Within a profile file, each line consists of

variable [value]

except for comment lines starting with #.  The possible variable names are listed below.  Values, when present, are either 0 or 1 for booleans, or strings (which must be specified without any quote characters).  Leading whitespace is ignored.

If the variable selected_scheme is defined and no collection variables at all are defined, then the collections required by the specified scheme (which might change over time) are installed, without explicitly listing them. This eases maintenance of profile files. If any collections are specified in a profile, though, then the scheme is ignored and all desired collections must be given explicitly.

For example, a line

  selected_scheme scheme-small

along with definitions for the installation directories (given below under “path options”) suffices to install the “small” scheme with all default options.  The schemes are described in the S menu in the text installer, or equivalent.

In addition to selected_scheme, here are the other variable names supported in a profile:

collection options (prefix collection-)

Collections are specified with a variable name with the prefix collection- followed by a collection name; there is no value.  For instance, collection-basic.  The collections are described in the C menu.

Schemes and collections (and packages) are ultimately defined by the files in the tlpkg/tlpsrc/ source directory.

path options

It is best to define all of these, even though they may not be used in a given installation, so as to avoid unintentionally getting a default value that could cause problems later.


installer options (prefix instopt_)

instopt_adjustpath (default 0 on Unix, 1 on Windows)

Adjust PATH environment variable.

instopt_adjustrepo (default 1)

Set remote repository to a multiplexed CTAN mirror after installation; see -repository above.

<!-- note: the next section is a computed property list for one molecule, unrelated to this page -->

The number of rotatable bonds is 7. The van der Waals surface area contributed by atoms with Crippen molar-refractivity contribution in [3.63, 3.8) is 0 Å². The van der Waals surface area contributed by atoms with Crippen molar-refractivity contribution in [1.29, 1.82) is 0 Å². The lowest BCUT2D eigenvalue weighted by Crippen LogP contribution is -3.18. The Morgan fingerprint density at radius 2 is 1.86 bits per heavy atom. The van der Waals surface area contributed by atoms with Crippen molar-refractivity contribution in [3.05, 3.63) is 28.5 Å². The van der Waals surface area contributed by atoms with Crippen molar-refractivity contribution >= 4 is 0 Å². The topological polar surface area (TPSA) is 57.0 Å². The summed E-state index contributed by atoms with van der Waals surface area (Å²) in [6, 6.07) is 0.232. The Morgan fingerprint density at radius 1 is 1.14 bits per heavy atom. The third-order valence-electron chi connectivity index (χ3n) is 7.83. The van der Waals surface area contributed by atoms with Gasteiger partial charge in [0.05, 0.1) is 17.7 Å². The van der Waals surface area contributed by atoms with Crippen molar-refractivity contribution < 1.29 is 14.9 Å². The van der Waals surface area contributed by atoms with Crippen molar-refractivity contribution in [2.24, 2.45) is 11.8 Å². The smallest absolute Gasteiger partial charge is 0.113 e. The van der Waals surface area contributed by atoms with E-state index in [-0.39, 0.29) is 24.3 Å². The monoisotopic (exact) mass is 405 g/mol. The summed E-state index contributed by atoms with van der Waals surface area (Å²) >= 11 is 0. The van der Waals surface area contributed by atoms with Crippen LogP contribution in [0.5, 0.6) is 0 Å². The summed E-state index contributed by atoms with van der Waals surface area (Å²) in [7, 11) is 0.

instopt_letter (default 0)

Set letter size paper as the default, instead of a4.

instopt_portable (default 0)

Install for portable use, e.g., on a USB stick, without touching the host system. Specifically, this forces the user directories TEXMFHOME, TEXMFCONFIG, TEXMFVAR to be identical to the system directories TEXMFLOCAL, TEXMFSYSCONFIG, TEXMFSYSVAR, respectively (regardless of other options and environment variable.)

In addition, on Windows, it disables the desktop integration, path adjustment, and file associations actions usually performed.

instopt_write18_restricted (default 1)

Enable \write18 for a restricted set of programs.

tlpdb options (prefix tlpdbopt_)

The definitive list is given in tlpkg/TeXLive/, in the hash %TeXLive::TLConfig::TLPDBOptions, together with explanations.  All items given there except for tlpdbopt_location can be specified. Here is the current list:


platform options (prefix binary_)

For each supported platform in TeX Live (directories under bin/), the variable binary_PLATFORM can be set with value 1.  For example:

  binary_x86_64-linux 1

If no binary_ settings are made, the default is whatever the current machine is running.

In releases before 2017, many profile variables had different names (not documented here; see the install-tl source).  They are accepted and transformed to the names given above.  When a profile is written, the names above are always used.

For more details on all of the above options, consult the TeX Live installation manual, linked from <>.

Environment Variables

For ease in scripting and debugging, install-tl looks for the following environment variables. They are not of interest for normal user installations.


Don't try to run the --help message through perldoc.


These override the normal choice of a download program; see the tlmgr documentation, e.g., <>.